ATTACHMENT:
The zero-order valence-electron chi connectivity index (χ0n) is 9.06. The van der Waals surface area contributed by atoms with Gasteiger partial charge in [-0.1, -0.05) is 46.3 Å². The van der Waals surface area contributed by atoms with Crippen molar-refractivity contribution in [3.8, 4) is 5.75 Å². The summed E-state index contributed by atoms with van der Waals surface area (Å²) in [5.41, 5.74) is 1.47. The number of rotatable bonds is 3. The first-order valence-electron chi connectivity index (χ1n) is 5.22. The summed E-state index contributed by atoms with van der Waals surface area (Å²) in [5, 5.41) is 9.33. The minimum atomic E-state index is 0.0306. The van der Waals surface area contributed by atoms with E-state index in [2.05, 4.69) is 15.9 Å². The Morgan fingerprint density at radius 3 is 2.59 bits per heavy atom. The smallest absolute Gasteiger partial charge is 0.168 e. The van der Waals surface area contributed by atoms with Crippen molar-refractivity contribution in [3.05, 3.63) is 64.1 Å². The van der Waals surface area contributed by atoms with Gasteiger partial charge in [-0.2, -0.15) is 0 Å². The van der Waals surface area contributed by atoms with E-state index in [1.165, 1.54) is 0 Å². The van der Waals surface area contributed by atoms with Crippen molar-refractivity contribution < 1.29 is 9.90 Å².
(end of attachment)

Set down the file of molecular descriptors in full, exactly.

The zero-order valence-electron chi connectivity index (χ0n) is 9.06. The van der Waals surface area contributed by atoms with Gasteiger partial charge in [-0.1, -0.05) is 46.3 Å². The van der Waals surface area contributed by atoms with Crippen molar-refractivity contribution in [3.8, 4) is 5.75 Å². The summed E-state index contributed by atoms with van der Waals surface area (Å²) in [5.41, 5.74) is 1.47. The number of rotatable bonds is 3. The first-order valence-electron chi connectivity index (χ1n) is 5.22. The summed E-state index contributed by atoms with van der Waals surface area (Å²) in [5, 5.41) is 9.33. The minimum atomic E-state index is 0.0306. The van der Waals surface area contributed by atoms with E-state index in [2.05, 4.69) is 15.9 Å². The Morgan fingerprint density at radius 3 is 2.59 bits per heavy atom. The smallest absolute Gasteiger partial charge is 0.168 e. The van der Waals surface area contributed by atoms with Crippen molar-refractivity contribution in [3.05, 3.63) is 64.1 Å². The van der Waals surface area contributed by atoms with Gasteiger partial charge in [-0.2, -0.15) is 0 Å². The van der Waals surface area contributed by atoms with E-state index in [1.165, 1.54) is 0 Å². The van der Waals surface area contributed by atoms with Crippen molar-refractivity contribution < 1.29 is 9.90 Å².